Boo Boo : This is indeed their best work. The Cinema Show is their most beautiful song, the acoustic guitar harmonies alone could hook you, but the way they could pile on one goregeous melody after another is just astonishing.
Comus : Along with Foxtrot this is one of the best examples of what progressive rock is all about. Highly recommended.
toretorden : Not one of my highest ranking prog records, but damn fine album all the same. Peter Gabriel is a weirdo.

Quote:
Originally Posted by tore
Hatfield and the North - Hatfield and the North (1974)



Hatfield and the North's debut is, for me, the quintessential Canterbury album. It has Richard Sinclair singing on it (as Anteater has called him, the "voice of Canterbury") and a guest appearance by Robert Wyatt, whimsical song themes, avant-gardeness with a jazzy flavour sometimes coupled with a Caravanish pop sensibility and a very .. Canterbury-ish sound.

For me, at first it came across as a bit of a chaotic album. They have a lot of strange ideas pulling the songs in different directions. Still, the album is very comfortable on the ears. As the album becomes just a little more familiar and some order is structured from the initial chaos, it becomes a magnificent record, a true Canterbury classic.

Quote:
Originally Posted by boo boo View Post
Lizard - King Crimson (1970)



This is the third KC album and the third of the Peter Sinfield era, though I often like to refer to it as the medieval era, for obvious reasons. Like the other records from this era it features a totally unique lineup that doesnt appear on any other record. Here the lineup is Robert Fripp on guitar and mellotron, Gordon Haskell on bass and vocals, Mel Collins on sax and flute, Andy McCulloch on drums and Peter Sinfield providing lyrics and synthesizer effects. It also features some guest musicians including piano virtuoso Keith Tippett, trombonist Nick Evans, cornetist Mark Charig and on the title track Yes vocalist Jon Anderson.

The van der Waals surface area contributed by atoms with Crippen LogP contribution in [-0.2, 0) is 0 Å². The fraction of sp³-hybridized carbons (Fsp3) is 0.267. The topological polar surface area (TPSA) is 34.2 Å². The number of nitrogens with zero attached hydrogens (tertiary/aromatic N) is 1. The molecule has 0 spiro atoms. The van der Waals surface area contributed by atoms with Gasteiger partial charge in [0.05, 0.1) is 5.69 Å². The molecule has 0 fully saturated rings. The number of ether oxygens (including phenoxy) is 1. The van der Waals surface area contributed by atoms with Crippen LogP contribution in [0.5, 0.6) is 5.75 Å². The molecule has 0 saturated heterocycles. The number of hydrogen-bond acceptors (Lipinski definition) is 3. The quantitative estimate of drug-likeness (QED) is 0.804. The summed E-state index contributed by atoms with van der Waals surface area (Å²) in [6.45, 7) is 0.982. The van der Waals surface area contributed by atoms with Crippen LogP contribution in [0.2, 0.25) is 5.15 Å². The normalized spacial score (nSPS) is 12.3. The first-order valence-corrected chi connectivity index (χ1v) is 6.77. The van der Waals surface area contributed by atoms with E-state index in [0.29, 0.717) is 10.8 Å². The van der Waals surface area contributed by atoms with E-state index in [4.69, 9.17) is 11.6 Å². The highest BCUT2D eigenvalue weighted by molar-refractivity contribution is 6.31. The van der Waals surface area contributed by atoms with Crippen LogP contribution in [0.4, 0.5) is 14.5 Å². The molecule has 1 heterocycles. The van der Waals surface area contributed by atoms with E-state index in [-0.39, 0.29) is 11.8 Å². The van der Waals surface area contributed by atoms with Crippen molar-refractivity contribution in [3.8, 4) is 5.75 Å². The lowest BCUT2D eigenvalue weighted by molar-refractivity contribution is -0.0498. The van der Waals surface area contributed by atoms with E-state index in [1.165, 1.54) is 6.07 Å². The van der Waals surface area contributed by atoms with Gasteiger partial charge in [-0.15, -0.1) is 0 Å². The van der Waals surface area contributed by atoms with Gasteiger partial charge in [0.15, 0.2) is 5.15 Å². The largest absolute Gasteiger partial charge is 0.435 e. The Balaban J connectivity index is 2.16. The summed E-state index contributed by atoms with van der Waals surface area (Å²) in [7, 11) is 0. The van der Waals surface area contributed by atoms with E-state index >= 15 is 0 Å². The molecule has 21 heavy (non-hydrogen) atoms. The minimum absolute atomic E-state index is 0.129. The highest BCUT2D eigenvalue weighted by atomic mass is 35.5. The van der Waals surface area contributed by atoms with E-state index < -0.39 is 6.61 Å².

This is without a doubt the weirdest album in the KC discography and I realise that's saying a lot. It has the medieval feel of the first two KC records but it's much jazzier. In fact "medieval jazz rock" is the best way I can describe the entire record.

The medieval imagery on this record though is pure Sinfield era Crimson. Circuses, brothels, troubadours, maidens and epic battles. The music itself is too out there to accurately describe, it is the most unique KC album is all I can say, and certainly one of the most underrated. It's one of the more polarizing albums in their discography as in people either love it or hate it. But I love it and rank it among ITCOTCK, Red and Discipline as their finest work.
Quote:
Originally Posted by Anteater View Post
Mike Oldfield - Amarok (1990)



Far better than the ever-lauded Tubular Bells IMO, this 60 minute, 1 track effort from the master of ambient-prog is Oldfield's finest moment. Like previous works, Oldfield is responsible for most of the eclectic instrumentation. Worldbeat atmospherics, stabs at synthwork which wouldn't be too far out of place in a Legend of Zelda game, insanely good guitar and bass and loads of percussion are but a few of the things you'll hear in Amarok, but such is but a modest overview of how grand this suite is and I couldn't do it justice in 10 paragraphs, much less this one.

But basically, this is top class world-prog. fusion, and one of the 90's Holy Grails of prog. for those interested, so hope a few of you give it a whirl. xD


Let the pollage begin!